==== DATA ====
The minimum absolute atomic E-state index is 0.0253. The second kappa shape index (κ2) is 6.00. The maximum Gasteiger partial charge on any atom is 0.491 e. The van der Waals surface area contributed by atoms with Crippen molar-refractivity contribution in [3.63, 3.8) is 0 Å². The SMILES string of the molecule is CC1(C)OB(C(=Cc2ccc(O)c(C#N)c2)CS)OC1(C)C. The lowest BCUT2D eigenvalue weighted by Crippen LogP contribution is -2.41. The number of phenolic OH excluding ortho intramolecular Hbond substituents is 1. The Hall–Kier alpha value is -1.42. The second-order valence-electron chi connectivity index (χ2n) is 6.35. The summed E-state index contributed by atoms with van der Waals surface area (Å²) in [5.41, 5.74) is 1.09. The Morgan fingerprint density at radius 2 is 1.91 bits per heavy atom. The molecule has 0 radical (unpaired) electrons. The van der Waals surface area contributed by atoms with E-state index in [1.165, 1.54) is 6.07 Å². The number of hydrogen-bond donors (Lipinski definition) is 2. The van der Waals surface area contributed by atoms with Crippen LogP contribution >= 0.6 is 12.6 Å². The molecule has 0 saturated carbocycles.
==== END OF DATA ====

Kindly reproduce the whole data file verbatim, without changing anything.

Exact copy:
The minimum absolute atomic E-state index is 0.0253. The second kappa shape index (κ2) is 6.00. The maximum Gasteiger partial charge on any atom is 0.491 e. The van der Waals surface area contributed by atoms with Crippen molar-refractivity contribution in [3.63, 3.8) is 0 Å². The SMILES string of the molecule is CC1(C)OB(C(=Cc2ccc(O)c(C#N)c2)CS)OC1(C)C. The lowest BCUT2D eigenvalue weighted by Crippen LogP contribution is -2.41. The number of phenolic OH excluding ortho intramolecular Hbond substituents is 1. The Hall–Kier alpha value is -1.42. The second-order valence-electron chi connectivity index (χ2n) is 6.35. The summed E-state index contributed by atoms with van der Waals surface area (Å²) in [5.41, 5.74) is 1.09. The Morgan fingerprint density at radius 2 is 1.91 bits per heavy atom. The molecule has 0 radical (unpaired) electrons. The van der Waals surface area contributed by atoms with E-state index in [1.165, 1.54) is 6.07 Å². The number of hydrogen-bond donors (Lipinski definition) is 2. The van der Waals surface area contributed by atoms with Crippen LogP contribution >= 0.6 is 12.6 Å². The molecule has 0 saturated carbocycles.